Josh Beckett

Update: Josh Beckett to have injured ankle examined

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6:40 p.m. EDT update: According to the Boston Globe, Josh Beckett will have his injured ankle examined Tuesday by Dr. George Theodore in Boston.

“It felt like it was locked up and then like it popped in and out of socket or something,” Beckett said after the game.

The Red Sox should know more about his status after the evaluation tomorrow.

“It’s pretty bad timing,” Beckett said. “But I could be back out there in six days. We’ll see. Let’s not put the cart in front of the horse. Let’s do our due diligence.”

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Update: The Red Sox have announced that Beckett has a sprained right ankle.  No timetable for his return was provided.

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On the heels of losing Erik Bedard (knee) for at least a week and Bobby Jenks (back) likely for the rest of the season, the last thing the Red Sox needed was another pitching injury.  Unfortunately for them, Josh Beckett just came out of Monday’s game against the Blue Jays in the fourth inning with a leg problem.

Beckett had pitched 3 2/3 scoreless innings and struck out six before departing with a right foot or ankle injury.  It’s unclear how he got hurt, but he couldn’t push off the foot and he came out without trying any warmup pitches.

With a 12-5 record and a 2.49 ERA, Beckett has arguably been the AL’s second best pitcher this year.  If he has to miss a couple of turns, the Red Sox would be left with a rotation of Jon Lester, John Lackey, Tim Wakefield, Andrew Miller and maybe Kyle Weiland.

Report: Rockies want a “front-of-rotation-type pitcher” through trade

CHICAGO, IL - SEPTEMBER 29:  Chris Archer #22 of the Tampa Bay Rays pitches against the Chicago White Sox during the first inning at U.S. Cellular Field on September 29, 2016 in Chicago, Illinois.  (Photo by Jon Durr/Getty Images)
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The Rockies are looking for a “front-of-rotation-type pitcher,” per Jeff Passan of Yahoo Sports. He notes that the club is also in on free agent slugger Mark Trumbo.

Starting pitching has not been the Rockies’ strong suit in recent years. The club had baseball’s fifth-worst rotation ERA in baseball this past season at 4.79. It’s tough to entice big-name free agent pitchers to pitch given how their stats are adversely affected by the hitter-friendly nature of Coors Field. Trading would be one way around that.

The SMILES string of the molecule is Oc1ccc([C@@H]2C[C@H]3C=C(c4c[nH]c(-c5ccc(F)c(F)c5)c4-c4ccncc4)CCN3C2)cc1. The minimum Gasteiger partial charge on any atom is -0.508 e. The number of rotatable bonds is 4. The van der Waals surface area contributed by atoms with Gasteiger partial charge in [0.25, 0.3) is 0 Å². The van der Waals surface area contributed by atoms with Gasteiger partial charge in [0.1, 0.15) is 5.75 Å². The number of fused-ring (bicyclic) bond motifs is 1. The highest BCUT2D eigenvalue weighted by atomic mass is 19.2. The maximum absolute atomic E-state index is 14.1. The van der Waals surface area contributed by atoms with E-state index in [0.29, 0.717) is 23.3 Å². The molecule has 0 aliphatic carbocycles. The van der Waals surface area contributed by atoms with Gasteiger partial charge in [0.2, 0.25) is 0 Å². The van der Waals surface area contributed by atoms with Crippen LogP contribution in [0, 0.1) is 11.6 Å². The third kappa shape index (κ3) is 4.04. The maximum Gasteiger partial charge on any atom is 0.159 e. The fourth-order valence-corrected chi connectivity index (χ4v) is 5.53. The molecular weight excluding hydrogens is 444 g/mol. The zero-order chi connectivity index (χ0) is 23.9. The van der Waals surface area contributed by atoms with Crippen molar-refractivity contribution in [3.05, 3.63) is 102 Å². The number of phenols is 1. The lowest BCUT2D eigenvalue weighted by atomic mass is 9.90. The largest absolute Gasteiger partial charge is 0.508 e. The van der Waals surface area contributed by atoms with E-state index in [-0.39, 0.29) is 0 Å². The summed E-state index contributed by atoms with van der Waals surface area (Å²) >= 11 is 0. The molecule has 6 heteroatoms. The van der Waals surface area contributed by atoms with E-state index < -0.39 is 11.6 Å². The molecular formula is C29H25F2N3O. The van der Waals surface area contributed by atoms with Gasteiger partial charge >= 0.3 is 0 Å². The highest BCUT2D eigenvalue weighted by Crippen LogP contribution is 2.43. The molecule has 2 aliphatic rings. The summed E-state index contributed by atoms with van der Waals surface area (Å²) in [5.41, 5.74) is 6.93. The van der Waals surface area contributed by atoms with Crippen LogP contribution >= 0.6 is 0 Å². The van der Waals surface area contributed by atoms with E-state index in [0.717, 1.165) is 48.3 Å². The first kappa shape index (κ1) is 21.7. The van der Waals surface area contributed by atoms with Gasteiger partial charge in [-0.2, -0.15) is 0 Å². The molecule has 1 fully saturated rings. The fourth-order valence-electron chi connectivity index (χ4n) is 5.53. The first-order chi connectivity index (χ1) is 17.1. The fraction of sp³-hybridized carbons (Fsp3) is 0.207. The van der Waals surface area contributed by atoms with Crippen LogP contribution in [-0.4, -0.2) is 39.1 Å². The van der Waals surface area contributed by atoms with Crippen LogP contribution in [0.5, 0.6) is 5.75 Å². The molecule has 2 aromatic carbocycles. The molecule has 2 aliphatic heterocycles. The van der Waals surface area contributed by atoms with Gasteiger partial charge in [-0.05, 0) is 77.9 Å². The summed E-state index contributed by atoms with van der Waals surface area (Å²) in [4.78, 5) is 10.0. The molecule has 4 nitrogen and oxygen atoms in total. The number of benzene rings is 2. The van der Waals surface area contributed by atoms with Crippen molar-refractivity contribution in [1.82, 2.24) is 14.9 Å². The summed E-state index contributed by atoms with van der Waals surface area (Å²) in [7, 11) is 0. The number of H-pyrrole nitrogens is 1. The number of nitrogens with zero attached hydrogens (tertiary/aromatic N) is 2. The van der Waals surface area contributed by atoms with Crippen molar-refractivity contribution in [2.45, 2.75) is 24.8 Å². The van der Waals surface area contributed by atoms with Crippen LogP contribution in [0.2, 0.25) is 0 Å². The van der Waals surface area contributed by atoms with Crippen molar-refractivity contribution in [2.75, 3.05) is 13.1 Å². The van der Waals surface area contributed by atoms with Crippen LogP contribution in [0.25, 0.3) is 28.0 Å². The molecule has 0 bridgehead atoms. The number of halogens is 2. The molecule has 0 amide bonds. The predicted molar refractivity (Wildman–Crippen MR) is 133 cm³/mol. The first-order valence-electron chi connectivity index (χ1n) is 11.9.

Though Chris Sale is off the board, the Rockies could still try to pry Chris Archer from the Rays or Jose Quintana from the White Sox.

As presently constructed, the Rockies’ rotation includes Chad Bettis, Tyler Chatwood, Jon Gray, Tyler Anderson, and German Marquez.

Matt Holliday’s contract with Yankees allows him to block a trade to one team

ANAHEIM, CA - MAY 10:  Matt Holliday #7 of the St. Louis Cardinals follows through on a swing during a baseball game between the Los Angeles Angels of Anaheim and the St. Louis Cardinals at Angel Stadium of Anaheim on May 10, 2016 in Anaheim, California.  The St. Louis Cardinals defeated the Los Angeles Angels of Anaheim 8-1.  (Photo by Sean M. Haffey/Getty Images)
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SB Nation’s Chris Cotillo passes along an interesting piece of information. New Yankees OF/DH Matt Holliday has a no-trade clause in his contract that allows him to block a trade to exactly one team: the Athletics.

Holliday was briefly a member of the A’s back in 2009. He had a decent two months in Oakland, so it isn’t as if he feels he couldn’t produce there. However, the A’s do play their home games at Oakland Alameda Coliseum, which is the fifth-oldest stadium in baseball, having opened in 1966. You may recall that the Coliseum has had some issues recently. Three years ago, the coaches’ bathroom overflowed with sewage and sewage also came out of faucets. Earlier this year, there were more plumbing issues as the Yankees’ clubhouse toilet was backed up and water overflowed into the dugout. It’s understandable why Holliday might not want to play half his games there.